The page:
And fun the movie is. Itís fun as hell. Itís likely the most flat-out fun movie weíll get this year. Yeah, in its basic form the plot is nothing special, not really supplying anything we havenít already seen in the alien invasion genre. Itís what Cornish mixes in that makes the movie work. The characters all begin as stereotypes/archetypes, but Cornish embellishes them enough along the way to raise them above that level. Heís especially deft when it comes to handling the younger characters.


Thereís a believable hierarchy to the gang, with a natural leader and hangers-on who are phony-tough. The language the kids use is extremely authentic, the argot of teenagers trying to sound adult but unable to avoid referencing video games and movies, and full of the sort of self-conscious profanity employed by people whoíve yet to figure out how to do it without effort. Even the two younger kids who shadow the gang ring true (and get the single best line of dialogue in the movie, which Iíll be quoting whenever opportunity presents itself).


But all of that is the sort of thing you can ignore and still enjoy the hell out of the movie (I just like pointing it out because it makes me feel smart). The movieís extremely inventive, both in terms of how it does what it does and how it works around the constraints of its meager budget. Not having much to spend on visual effects, Cornish wisely keeps the aliens in the shadows, and he comes up with a very specific reason for having the action contained primarily to one block (largely a couples floors of one building on that block). And he set the movie on the night the English take to the streets and shoot off fireworks in memory of Guy Fawkes, so the pops and flashes foreshadow whatís to come and also provide an explanation for why the cops are otherwise occupied.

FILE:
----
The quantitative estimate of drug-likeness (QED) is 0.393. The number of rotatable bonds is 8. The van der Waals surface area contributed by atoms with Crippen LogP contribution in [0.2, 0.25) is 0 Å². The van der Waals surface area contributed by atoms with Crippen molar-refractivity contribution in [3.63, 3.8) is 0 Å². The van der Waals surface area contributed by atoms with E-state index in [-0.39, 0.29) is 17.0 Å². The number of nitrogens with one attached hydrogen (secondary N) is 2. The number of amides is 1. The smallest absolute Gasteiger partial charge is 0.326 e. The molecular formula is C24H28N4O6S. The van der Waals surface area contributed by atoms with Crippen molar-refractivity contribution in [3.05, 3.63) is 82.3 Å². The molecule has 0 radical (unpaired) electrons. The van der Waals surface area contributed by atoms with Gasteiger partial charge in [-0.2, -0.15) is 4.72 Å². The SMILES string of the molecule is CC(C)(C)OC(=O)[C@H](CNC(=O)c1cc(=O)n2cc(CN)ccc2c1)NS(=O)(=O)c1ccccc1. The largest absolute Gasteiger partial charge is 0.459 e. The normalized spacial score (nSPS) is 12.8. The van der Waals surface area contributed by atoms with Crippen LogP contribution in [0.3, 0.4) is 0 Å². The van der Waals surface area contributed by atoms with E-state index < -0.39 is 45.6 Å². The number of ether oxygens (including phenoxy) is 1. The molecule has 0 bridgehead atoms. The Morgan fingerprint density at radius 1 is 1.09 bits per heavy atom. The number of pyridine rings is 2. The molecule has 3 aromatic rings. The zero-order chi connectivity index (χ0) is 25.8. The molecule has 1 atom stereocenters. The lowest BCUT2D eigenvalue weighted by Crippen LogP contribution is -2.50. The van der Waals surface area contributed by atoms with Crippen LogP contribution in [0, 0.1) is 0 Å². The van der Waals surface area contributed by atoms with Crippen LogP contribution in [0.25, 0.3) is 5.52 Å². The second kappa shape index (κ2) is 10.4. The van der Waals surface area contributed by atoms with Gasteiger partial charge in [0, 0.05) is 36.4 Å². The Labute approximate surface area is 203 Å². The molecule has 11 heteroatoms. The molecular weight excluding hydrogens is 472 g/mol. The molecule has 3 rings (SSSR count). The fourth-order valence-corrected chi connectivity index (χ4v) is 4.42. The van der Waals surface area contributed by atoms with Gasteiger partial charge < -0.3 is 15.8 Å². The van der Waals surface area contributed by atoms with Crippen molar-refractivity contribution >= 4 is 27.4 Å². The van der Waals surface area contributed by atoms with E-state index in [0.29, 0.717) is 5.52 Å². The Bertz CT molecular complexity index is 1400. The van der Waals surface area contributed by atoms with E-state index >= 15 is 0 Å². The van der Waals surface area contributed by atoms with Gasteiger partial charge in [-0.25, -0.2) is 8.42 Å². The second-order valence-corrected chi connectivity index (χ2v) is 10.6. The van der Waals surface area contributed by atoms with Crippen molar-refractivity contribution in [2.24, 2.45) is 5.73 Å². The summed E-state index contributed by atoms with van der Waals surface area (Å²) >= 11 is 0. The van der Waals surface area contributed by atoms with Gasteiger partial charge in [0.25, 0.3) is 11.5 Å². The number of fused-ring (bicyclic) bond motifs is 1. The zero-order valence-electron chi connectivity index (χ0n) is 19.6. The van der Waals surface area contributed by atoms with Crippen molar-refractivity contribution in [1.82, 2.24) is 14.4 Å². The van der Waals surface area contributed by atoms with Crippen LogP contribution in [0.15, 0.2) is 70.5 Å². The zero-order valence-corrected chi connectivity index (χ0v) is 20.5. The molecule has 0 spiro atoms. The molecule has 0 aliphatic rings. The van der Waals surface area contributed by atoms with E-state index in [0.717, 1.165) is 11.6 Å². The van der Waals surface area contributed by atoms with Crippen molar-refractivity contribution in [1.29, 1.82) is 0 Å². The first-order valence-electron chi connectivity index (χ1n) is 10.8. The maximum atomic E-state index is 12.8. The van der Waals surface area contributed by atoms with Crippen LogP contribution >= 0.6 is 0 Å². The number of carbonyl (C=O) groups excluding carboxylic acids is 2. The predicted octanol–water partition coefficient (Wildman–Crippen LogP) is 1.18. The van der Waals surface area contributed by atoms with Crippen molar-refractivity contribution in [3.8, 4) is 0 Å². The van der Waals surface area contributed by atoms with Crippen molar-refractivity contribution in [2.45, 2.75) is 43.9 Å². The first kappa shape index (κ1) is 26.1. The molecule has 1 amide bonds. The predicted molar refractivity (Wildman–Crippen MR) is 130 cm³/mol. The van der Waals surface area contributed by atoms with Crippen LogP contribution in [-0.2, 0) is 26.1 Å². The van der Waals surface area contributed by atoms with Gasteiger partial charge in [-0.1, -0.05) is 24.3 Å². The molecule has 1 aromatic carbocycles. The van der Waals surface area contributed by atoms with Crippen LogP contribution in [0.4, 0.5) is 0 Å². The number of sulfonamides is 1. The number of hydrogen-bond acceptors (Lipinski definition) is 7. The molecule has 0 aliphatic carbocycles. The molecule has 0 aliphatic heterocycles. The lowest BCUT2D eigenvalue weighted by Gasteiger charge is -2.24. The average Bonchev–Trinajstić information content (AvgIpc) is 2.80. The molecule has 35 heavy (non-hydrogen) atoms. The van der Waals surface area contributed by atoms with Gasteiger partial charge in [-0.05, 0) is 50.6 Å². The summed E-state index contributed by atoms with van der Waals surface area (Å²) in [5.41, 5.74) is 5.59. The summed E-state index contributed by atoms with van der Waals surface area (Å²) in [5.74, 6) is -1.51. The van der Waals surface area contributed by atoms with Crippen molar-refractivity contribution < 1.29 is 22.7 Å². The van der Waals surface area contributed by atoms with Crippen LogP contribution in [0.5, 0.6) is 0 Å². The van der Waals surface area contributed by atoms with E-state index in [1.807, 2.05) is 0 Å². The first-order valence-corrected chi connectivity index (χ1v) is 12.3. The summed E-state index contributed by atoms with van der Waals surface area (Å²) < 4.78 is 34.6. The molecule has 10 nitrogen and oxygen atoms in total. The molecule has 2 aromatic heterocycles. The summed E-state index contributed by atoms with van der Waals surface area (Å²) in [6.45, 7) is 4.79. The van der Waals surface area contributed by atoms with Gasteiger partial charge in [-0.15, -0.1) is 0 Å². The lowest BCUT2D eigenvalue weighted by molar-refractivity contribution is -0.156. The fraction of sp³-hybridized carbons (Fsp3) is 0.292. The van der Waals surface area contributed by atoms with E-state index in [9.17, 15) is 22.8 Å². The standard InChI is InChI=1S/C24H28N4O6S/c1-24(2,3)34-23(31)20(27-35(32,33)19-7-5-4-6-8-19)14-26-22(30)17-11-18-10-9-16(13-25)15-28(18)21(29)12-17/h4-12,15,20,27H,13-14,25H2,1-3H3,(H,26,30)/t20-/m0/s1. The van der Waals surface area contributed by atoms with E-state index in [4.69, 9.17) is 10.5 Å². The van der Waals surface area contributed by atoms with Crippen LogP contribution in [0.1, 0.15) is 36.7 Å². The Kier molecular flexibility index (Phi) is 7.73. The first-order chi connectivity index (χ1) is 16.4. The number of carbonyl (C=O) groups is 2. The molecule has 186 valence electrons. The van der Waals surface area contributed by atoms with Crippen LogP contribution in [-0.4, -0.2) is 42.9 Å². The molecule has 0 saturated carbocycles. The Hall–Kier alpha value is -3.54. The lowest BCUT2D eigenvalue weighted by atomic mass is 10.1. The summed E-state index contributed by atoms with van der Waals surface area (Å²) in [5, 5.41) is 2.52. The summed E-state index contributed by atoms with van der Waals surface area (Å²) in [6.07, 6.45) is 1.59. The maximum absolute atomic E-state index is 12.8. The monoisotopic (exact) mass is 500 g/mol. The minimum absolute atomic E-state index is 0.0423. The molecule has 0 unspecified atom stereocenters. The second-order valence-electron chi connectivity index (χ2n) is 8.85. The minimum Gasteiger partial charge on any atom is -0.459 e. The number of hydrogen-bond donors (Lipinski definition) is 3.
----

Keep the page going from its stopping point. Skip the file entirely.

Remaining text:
"Attack the Block - Photo © Screen Gems

[note: this is not a Blu-ray screenshot]


The narrative is relentlessly propulsive, moving at a fierce clip from beginning to end. This isnít the sort of movie that lazily stops in order to introduce everyone, instead fleshing out the characters as the narrative moves along. But that, I suppose, is also the sort of stuff you can ignore, because itís just plain fun to watch a bunch of kids whose world revolves around playing FIFA and trying to dodge curfew being forced to stave off an alien invasion while armed with little more than fireworks and Super Soakers. And it certainly doesnít hurt that Cornish milks the situation for every laugh itís worth (Iíd love to quote Frostís explanation for the physical appearance of one of the aliens, but itís a little dirty), giving you a joke to counterbalance every bit of gore (watch out for that decapitation) and suspense (thereís a terrific sequence in a smoky hallway that effortlessly zips from terror to horror to comedy).